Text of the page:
YHWH's singular status as the incomparable one was not always the case, however. That condition, Brown shows, was rather “the end product of a long history of religious development” that culminated with the poetry of Second Isaiah. Before the exile, YHWH was supreme but not alone, “one deity among others, all distinguished from Elyon, 'the Most High,' otherwise known as El, the chief deity and 'father' of the gods.” Scholarly research in the history of Israel's religion has shown that “late biblical traditions, including “Second Isaiah,” effectively merged these two divine figures into a single deity, who then proceeded to assimilate the characteristics of many, though not all, of the abandoned deities. With Second Isaiah, the list had become long and highly differentiated: warrior, shepherd, king, comforter, lover, husband, potter, father, mother, Holy One, redeemer, covenant-maker, and finally creator. This “ composite personality . . . can't be reduced to any one attribute, “ Brown insists, and “only one of these attributes is more fundamental than the others.” In a process Brown calls “theological singularization,” “new divine qualities emerged not shared by any other deity, reflecting a process of theological evolution and revolution, of gradual development punctuated by creative innovation.” Thus YHWH's “transcendent status rises above the myriad attributes and roles that are ascribed to the deity:” “God's most central role is also, not coincidentally, the one that fits God's transcendent status most fully: creator. The creator of all is 'above' all. God creates both darkness and light, the old and the new. YHWH is a divine singularity, incomparable and exclusively divine, whose creative reach knows no bounds” (Brown, pp. 217-219).
If such a view of God's character was 'nothing less than an emergence from the fertile soil of religious thought upended by social trauma,” what better resource could be found for Luke's narrative of the spread of the Gospel out from a destroyed Jerusalem to the ends of the inhabited world? Second Isaiah's YHWH could be seen as the creator of the one great tent of the cosmos, under which there was room for each and every nation, for whom God could be and do whatever needed being and doing, in order to bring salvation to every bit of earth, and to restore the earth from wasteland to homeland. But first, we would suggest, those mountains of despair where idols dwelt and priests offered false consolation over the dead bodies of animal sacrifices, had to go. Then, if Luke's highway engineer brings the mountains low, he will also fashion waterways in the desert. God does a new thing, the prophet assures us: If YHWH separated the waters in the old exodus, now YHWH brings water into the land. “Now it springs forth; do you not perceive it? I will make a way in the wilderness, rivers in the desert. The wild animals will honor me, the jackals and the ostriches; for I give water in the wilderness, rivers in the desert, to give drink to my chosen people” (Isaiah, 43:16-2; Brown, p. 203). So if Luke's narrative of the life of Jesus begins with flattened mountains, it will lead to water welling up in the desert, so that nothing is lacking for the new beginning of a new creation.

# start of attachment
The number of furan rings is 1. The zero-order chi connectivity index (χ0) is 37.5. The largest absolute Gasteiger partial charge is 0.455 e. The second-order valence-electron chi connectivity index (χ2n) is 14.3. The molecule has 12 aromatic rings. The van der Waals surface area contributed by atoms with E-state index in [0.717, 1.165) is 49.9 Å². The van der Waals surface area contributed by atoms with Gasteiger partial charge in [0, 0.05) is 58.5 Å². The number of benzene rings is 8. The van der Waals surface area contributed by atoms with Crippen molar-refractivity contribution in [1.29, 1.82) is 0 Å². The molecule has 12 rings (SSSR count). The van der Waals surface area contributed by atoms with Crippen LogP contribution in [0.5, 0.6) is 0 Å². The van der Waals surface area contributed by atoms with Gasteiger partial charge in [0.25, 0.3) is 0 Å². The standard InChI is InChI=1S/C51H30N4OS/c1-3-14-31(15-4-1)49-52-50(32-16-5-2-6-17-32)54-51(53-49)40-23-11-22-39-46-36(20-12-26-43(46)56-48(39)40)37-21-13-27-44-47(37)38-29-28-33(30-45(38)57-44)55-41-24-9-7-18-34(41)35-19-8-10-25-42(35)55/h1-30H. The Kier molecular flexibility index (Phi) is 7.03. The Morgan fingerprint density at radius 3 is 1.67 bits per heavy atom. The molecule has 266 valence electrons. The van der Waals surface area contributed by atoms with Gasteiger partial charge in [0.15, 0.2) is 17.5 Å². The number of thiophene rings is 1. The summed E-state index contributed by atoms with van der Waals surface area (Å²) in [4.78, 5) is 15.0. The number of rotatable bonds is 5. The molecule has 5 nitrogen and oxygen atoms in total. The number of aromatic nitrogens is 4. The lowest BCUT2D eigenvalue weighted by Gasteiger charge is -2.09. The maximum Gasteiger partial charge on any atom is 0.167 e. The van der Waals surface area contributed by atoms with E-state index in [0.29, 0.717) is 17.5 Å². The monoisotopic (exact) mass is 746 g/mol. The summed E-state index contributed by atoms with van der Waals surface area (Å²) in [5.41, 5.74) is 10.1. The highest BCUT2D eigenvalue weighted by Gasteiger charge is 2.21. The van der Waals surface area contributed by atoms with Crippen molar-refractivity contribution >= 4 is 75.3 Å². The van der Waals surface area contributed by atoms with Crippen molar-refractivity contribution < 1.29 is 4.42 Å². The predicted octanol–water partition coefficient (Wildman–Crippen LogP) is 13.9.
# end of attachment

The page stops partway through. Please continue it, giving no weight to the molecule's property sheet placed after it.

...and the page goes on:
This turn of the narrative reminds us that there was another role for Yahweh in Second Isaiah's palette, one not listed earlier: gardener. As William Brown notes, the “comfort” YHWH offers the people of Israel as they re-gather “dirties itself with transforming the desolate land into a veritable garden paradise.” The prophet's language is “rich with metaphors and images drawn from the realm of horticulture.” His “discourse covers a remarkable range of botanical diversity, from the lowly brier (55:13) to the most majestic trees, the cedar of Lebanon (41:19; 44:14) . . . 'Second Isaiah' contains a veritable catalogue of flora.” Creation accordingly occurs not only from on high, with God “single-handedly creating light and life, darkness and woe,” but also “emerges from below, from the ground up” (Brown, p. 206). How much the author of Luke actually utilized of all this from his favorite source, we may never know; but the readings from Luke this Sunday point us to a good beginning. On the horizon, one can envision a restored creation; the Most High is a good deal greener than one might at first expect.
The view of God that emerges from the pages of Laudato Si' is remarkably consonant with the Isaianic view described here. For Christians, Francis insists, responsibility within creation and their duty toward nature and the Creator, are “an essential part of their faith.” Accordingly, when “we believers better recognize the ecological commitments which stem from our convictions,” it “is good not just for ourselves, but for humanity and the world at large.” Core convictions drawn from the Biblical accounts of creation
suggest that human life is grounded in three fundamental and closely intertwined relationships: with God, with our neighbor and with the earth itself. . . [T]these three vital relationships have been broken, both outwardly and within us. This rupture is sin. The harmony between the Creator, humanity and creation as a whole was disrupted by our presuming to take the place of God and refusing to acknowledge our creaturely limitations. This in turn distorted our mandate to “have dominion” over the earth (rf. Gn 1:28), to till and keep it” (Gn 2:15) As a result, the originally harmonious relationship between human beings and nature became conflictual (cf. Gn 3:17-19.) (Par. 66)